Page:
"They didn't want to be patronised, they didn't want handouts, they didn't necessarily want more Government spending. What they want is opportunities, jobs and enterprise and that's why it's so important we help industries like the steel industry become more competitive internationally... and it's also important we deliver what we said we'd deliver in 2019."
Ms Truss says it "does cost money, but there is money in the budget for it... Sometimes I'm afraid is there's too much Government bureaucracy in the way of getting things done. And what I will say to you is I don't take no for an answer from Whitehall."
Onto Truss's questions from the audience
The first audience member, Tara, describes herself as "significantly impaired", she is asked if she knows what Personal Independence Payments (PIP) are and asked how her Government "will ensure we get meaningful employment".
Ms Truss says what Tara is advocating for is "incredibly important" and says that while she does not know the current PIP level, "what I want is to make it much easier for people in your position to get into jobs and also have the opportunity to set up your own businesses".
"I know the Department of Work and Pensions is working on how to make this better. And what I want to do is talk to you about how can we help deal with the issues you face in getting employment, how can we make it better in terms of the available opportunities - including being able to start up your own business, and I would want to help do that as prime minister."
What is Liz Truss's favourite podcast?
Liz Truss says she enjoys a podcast called Woman With Balls: "It's with Katy Balls from the Spectator, it's nothing to do with male genitalia or anything like that, and that's very good because it has a lot of punchy women on it."
Truss: We should be talking about property ownership more
We should be talking about share ownership andproperty ownership more.
Sometimes I think we've been a bit afraid to talk about Conservative principles, but we value a society where people have shares, where they own property, where they own a stake in the future.
And I think that is partly a communication problem but it's also about making life easier for retail investors, using technology better I think is important as well.
Sex, drugs and... the Liberal Democrats?
Liz Truss says she will look at student debt interest and reiterates her support for fracking when communities support it.
On young people, she quips she had a "dubious past" as a teenage Liberal Democrat but said a belief in being able to "shape your own destiny" made her a Conservative.
"Some people have sex, drugs and rock and roll, I was in the Liberal Democrats," she quips.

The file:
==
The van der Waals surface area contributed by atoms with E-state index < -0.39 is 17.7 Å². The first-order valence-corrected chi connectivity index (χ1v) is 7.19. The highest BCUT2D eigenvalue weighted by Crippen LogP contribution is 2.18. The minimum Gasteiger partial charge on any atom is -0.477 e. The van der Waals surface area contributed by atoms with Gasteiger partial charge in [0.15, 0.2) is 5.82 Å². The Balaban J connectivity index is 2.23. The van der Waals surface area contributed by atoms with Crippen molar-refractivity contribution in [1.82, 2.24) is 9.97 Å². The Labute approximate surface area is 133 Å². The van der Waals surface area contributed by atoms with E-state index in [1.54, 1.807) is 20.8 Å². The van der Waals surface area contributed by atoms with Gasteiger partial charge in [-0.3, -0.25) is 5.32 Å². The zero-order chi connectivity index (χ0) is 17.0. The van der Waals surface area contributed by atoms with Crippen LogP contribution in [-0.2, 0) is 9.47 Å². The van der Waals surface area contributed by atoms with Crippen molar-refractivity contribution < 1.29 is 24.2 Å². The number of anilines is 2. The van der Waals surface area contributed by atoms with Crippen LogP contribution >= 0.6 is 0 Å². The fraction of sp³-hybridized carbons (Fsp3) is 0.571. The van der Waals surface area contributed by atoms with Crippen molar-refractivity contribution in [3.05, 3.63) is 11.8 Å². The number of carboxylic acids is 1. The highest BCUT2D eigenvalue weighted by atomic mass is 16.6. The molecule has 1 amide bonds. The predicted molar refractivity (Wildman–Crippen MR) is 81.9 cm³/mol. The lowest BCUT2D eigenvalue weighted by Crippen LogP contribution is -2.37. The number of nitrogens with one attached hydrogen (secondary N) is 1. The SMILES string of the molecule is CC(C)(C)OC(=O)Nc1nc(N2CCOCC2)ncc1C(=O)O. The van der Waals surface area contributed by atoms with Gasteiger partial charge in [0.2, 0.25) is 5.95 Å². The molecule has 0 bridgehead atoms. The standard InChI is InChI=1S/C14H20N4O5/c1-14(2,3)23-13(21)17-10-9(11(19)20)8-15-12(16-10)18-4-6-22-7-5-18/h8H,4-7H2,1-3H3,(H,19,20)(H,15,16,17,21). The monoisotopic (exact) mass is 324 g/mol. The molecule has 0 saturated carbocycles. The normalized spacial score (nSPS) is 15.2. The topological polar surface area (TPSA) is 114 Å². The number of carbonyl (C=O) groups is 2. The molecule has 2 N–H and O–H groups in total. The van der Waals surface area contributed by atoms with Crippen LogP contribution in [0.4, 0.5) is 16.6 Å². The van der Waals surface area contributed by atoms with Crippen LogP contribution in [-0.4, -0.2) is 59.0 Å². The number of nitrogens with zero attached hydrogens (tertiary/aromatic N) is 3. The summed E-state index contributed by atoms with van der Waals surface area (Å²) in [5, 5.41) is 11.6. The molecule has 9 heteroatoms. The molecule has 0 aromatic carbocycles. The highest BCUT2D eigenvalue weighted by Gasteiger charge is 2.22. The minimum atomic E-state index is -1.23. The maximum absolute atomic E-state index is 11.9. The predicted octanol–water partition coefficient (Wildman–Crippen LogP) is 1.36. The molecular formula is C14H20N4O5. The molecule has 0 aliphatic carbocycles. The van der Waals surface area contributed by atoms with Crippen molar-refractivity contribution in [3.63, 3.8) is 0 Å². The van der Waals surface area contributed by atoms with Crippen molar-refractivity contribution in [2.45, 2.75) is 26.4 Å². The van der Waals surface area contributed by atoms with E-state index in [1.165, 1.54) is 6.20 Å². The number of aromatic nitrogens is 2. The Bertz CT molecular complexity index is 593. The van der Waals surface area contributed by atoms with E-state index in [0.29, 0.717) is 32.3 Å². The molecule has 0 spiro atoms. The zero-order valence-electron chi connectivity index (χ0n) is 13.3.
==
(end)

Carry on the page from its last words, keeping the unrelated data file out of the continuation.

On the economy, she says there "is not enough supply in the economy - that is why reducing things like National Insurance will help contribute to fulfiling those supply needs, likewise keeping corporation tax low will help new investment and help develop supply in the economy."
'A certain kind of reisllience'
Asked about the "permanent sense of crisis" for under-35s and her pitch to them to win a fifth election, Liz Truss describes them as "natural conservatives" who are "more likely to have a side-hustle" and are "a real generation of self-starters".
She says her daughters, aged 13 and 16, have had a tough time with school closures during lockdown "but I do think it's also created a certain kind of resilience. And I think what we have to do as Conservatives is show we're on they're side."
She points to her policies of holding universities to account on face-to-face tuition and allowing young people's positive rental histories to count in their favour.
"But fundamentally what we need to do is show there is hope, and an optimistic future ahead of us. I know there are difficult forecasts out there but forecasts are not destiny and what we shouldn't be doing is talking ourselves into a recession. We should be keeping taxes low and do all the things we can do differently now we've left the EU."
A telling show of hands
Only around a third of tonight's audience raise their hands when asked if they are "more than 90 per cent sure" who they are supporting in the leadership race.
Plenty of hands go up when the audience is also asked who has received their ballot papers.
Sunak doubles down on levelling up comments
Rishi Sunak tells tonight's hustings: "I will be incredibly robust in standing up to the lefty woke culture that is trying to cancel our history, our values and indeed our women."
He takes aim at Liz Truss's policies, which he says would make the inflationary spiral worse.
"We're going to [act] responsibly by being disciplined on financial services and our economy.
"I want to level up everywhere. And as you may have seen from a video clip that's online, I don't believe that's just about our very large urban cities. I believe that's about investing and levelling up in small towns, in rural towns, in coastal communities like those here in the south-east."
Pictured: The moment a protester interrupted Liz Truss
Rishi Sunak: We have to start with honesty
Rishi Sunak says he was raised with a set of values that are central to his politics, at the core of which is family.
"In my family we prioritised hard work as the best way to forge ahead in life," he recalls. "I spent all my time working in [my mother's] shop... and saw the power of that small business to provide jobs and opportunity in our local community."
Mr Sunak insists on the need to restore trust, rebuild the economy and reunite the country.